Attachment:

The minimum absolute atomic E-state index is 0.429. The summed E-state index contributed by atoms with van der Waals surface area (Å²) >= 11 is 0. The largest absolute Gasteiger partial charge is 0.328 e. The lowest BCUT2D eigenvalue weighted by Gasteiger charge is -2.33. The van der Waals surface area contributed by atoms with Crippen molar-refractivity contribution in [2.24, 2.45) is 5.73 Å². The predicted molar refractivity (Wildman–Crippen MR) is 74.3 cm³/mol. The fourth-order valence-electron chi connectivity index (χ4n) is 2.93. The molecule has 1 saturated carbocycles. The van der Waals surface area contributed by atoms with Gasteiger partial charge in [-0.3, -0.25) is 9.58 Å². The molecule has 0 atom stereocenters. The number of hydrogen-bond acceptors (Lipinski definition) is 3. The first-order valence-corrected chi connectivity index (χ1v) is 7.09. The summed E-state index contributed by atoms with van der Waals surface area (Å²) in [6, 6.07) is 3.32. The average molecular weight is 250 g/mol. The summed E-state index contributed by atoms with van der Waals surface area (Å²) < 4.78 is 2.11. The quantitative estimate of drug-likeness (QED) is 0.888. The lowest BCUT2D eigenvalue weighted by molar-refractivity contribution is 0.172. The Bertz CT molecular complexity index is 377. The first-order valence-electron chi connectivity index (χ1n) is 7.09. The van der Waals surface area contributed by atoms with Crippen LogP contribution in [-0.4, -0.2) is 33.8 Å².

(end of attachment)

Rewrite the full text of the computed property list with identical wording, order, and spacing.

The minimum absolute atomic E-state index is 0.429. The summed E-state index contributed by atoms with van der Waals surface area (Å²) >= 11 is 0. The largest absolute Gasteiger partial charge is 0.328 e. The lowest BCUT2D eigenvalue weighted by Gasteiger charge is -2.33. The van der Waals surface area contributed by atoms with Crippen molar-refractivity contribution in [2.24, 2.45) is 5.73 Å². The predicted molar refractivity (Wildman–Crippen MR) is 74.3 cm³/mol. The fourth-order valence-electron chi connectivity index (χ4n) is 2.93. The molecule has 1 saturated carbocycles. The van der Waals surface area contributed by atoms with Gasteiger partial charge in [-0.3, -0.25) is 9.58 Å². The molecule has 0 atom stereocenters. The number of hydrogen-bond acceptors (Lipinski definition) is 3. The first-order valence-corrected chi connectivity index (χ1v) is 7.09. The summed E-state index contributed by atoms with van der Waals surface area (Å²) in [6, 6.07) is 3.32. The average molecular weight is 250 g/mol. The summed E-state index contributed by atoms with van der Waals surface area (Å²) < 4.78 is 2.11. The quantitative estimate of drug-likeness (QED) is 0.888. The lowest BCUT2D eigenvalue weighted by molar-refractivity contribution is 0.172. The Bertz CT molecular complexity index is 377. The first-order valence-electron chi connectivity index (χ1n) is 7.09. The van der Waals surface area contributed by atoms with Crippen LogP contribution in [-0.4, -0.2) is 33.8 Å².